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Essays Biochem. 2017 Nov 8;61(5):495-503. doi: 10.1042/EBC20170051. Print 2017 Nov 8.

The SGC beyond structural genomics: redefining the role of 3D structures by coupling genomic stratification with fragment-based discovery.

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Structural Genomics Consortium (SGC), Nuffield Department of Medicine, University of Oxford, Roosevelt Drive, Oxford OX3 7DQ, U.K.
Department of Chemistry, Chemistry Research Laboratory, 12 Mansfield Road, Oxford OX1 3TA, U.K.
Diamond Light Source Ltd., Harwell Science and Innovation Campus, Didcot OX11 0QX, U.K.
Department of Molecular and Cell Biology, Henry Wellcome Building, Lancaster Road, Leicester LE1 7RH, U.K.
Target Discovery Institute (TDI), Nuffield Department of Medicine, University of Oxford, Oxford OX3 7FZ, U.K.
Kennedy Institute of Rheumatology, Nuffield Department of Orthopaedics, Rheumatology and Musculoskeletal Sciences, University of Oxford, Roosevelt Drive, Oxford OX3 7FY, U.K.
Structural Genomics Consortium (SGC), Nuffield Department of Medicine, University of Oxford, Roosevelt Drive, Oxford OX3 7DQ, U.K.
Department of Biochemistry, University of Johannesburg, Auckland Park 2006, South Africa.


The ongoing explosion in genomics data has long since outpaced the capacity of conventional biochemical methodology to verify the large number of hypotheses that emerge from the analysis of such data. In contrast, it is still a gold-standard for early phenotypic validation towards small-molecule drug discovery to use probe molecules (or tool compounds), notwithstanding the difficulty and cost of generating them. Rational structure-based approaches to ligand discovery have long promised the efficiencies needed to close this divergence; in practice, however, this promise remains largely unfulfilled, for a host of well-rehearsed reasons and despite the huge technical advances spearheaded by the structural genomics initiatives of the noughties. Therefore the current, fourth funding phase of the Structural Genomics Consortium (SGC), building on its extensive experience in structural biology of novel targets and design of protein inhibitors, seeks to redefine what it means to do structural biology for drug discovery. We developed the concept of a Target Enabling Package (TEP) that provides, through reagents, assays and data, the missing link between genetic disease linkage and the development of usefully potent compounds. There are multiple prongs to the ambition: rigorously assessing targets' genetic disease linkages through crowdsourcing to a network of collaborating experts; establishing a systematic approach to generate the protocols and data that comprise each target's TEP; developing new, X-ray-based fragment technologies for generating high quality chemical matter quickly and cheaply; and exploiting a stringently open access model to build multidisciplinary partnerships throughout academia and industry. By learning how to scale these approaches, the SGC aims to make structures finally serve genomics, as originally intended, and demonstrate how 3D structures systematically allow new modes of druggability to be discovered for whole classes of targets.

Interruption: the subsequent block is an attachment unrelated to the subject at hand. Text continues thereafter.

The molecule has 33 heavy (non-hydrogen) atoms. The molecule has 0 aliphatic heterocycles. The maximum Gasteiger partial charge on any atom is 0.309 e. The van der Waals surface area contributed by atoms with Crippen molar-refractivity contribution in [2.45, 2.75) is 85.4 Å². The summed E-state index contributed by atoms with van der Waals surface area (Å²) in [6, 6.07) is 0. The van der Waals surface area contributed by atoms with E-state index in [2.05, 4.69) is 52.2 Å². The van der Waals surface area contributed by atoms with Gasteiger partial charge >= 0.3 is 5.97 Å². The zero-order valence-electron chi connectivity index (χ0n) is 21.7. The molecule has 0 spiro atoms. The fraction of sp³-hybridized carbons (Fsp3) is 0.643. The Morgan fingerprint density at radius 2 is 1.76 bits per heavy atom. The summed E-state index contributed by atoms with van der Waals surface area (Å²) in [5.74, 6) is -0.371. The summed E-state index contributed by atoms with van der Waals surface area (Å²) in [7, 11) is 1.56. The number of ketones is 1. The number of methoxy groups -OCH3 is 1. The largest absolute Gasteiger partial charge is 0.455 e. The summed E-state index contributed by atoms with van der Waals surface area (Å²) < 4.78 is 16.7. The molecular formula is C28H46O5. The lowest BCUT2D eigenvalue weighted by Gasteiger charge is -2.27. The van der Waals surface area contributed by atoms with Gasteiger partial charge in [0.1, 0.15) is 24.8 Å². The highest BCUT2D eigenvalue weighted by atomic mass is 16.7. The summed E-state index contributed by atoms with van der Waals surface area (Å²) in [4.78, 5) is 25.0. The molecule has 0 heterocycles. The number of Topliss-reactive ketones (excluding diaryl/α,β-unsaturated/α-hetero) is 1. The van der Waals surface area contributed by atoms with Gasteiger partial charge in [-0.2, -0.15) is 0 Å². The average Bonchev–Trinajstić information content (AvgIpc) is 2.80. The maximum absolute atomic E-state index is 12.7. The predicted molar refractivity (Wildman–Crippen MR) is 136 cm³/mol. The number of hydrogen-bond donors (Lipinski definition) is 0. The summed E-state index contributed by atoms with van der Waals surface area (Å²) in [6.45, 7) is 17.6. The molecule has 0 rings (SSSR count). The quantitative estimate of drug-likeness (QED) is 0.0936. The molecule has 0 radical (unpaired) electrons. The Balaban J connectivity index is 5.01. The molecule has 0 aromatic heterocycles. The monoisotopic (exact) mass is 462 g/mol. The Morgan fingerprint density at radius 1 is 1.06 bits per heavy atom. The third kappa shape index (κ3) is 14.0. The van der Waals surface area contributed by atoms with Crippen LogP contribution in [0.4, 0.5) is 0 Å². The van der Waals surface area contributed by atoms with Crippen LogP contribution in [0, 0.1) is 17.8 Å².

FBDD; Fragment screening; Genetic hits; SBDD; SGC; Structural Genomics

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